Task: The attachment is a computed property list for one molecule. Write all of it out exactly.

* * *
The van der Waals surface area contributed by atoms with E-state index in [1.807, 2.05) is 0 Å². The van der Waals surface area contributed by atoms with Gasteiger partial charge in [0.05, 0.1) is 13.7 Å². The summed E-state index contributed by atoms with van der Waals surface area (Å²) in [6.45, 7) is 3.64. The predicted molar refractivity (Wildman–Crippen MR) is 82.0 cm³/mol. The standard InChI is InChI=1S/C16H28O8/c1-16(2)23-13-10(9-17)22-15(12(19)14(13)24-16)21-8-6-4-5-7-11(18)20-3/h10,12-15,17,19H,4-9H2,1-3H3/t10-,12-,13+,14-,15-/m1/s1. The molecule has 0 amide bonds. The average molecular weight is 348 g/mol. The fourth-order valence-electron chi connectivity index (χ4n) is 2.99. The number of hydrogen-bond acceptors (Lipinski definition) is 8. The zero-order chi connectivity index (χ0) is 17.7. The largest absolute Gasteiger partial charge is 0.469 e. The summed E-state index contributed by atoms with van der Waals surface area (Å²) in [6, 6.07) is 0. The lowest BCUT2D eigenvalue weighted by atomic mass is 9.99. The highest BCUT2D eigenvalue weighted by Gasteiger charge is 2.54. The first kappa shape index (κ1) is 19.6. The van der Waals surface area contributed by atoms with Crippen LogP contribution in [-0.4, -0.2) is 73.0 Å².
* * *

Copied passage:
The van der Waals surface area contributed by atoms with E-state index in [1.807, 2.05) is 0 Å². The van der Waals surface area contributed by atoms with Gasteiger partial charge in [0.05, 0.1) is 13.7 Å². The summed E-state index contributed by atoms with van der Waals surface area (Å²) in [6.45, 7) is 3.64. The predicted molar refractivity (Wildman–Crippen MR) is 82.0 cm³/mol. The standard InChI is InChI=1S/C16H28O8/c1-16(2)23-13-10(9-17)22-15(12(19)14(13)24-16)21-8-6-4-5-7-11(18)20-3/h10,12-15,17,19H,4-9H2,1-3H3/t10-,12-,13+,14-,15-/m1/s1. The molecule has 0 amide bonds. The average molecular weight is 348 g/mol. The fourth-order valence-electron chi connectivity index (χ4n) is 2.99. The number of hydrogen-bond acceptors (Lipinski definition) is 8. The zero-order chi connectivity index (χ0) is 17.7. The largest absolute Gasteiger partial charge is 0.469 e. The summed E-state index contributed by atoms with van der Waals surface area (Å²) in [6, 6.07) is 0. The lowest BCUT2D eigenvalue weighted by atomic mass is 9.99. The highest BCUT2D eigenvalue weighted by Gasteiger charge is 2.54. The first kappa shape index (κ1) is 19.6. The van der Waals surface area contributed by atoms with Crippen LogP contribution in [-0.4, -0.2) is 73.0 Å².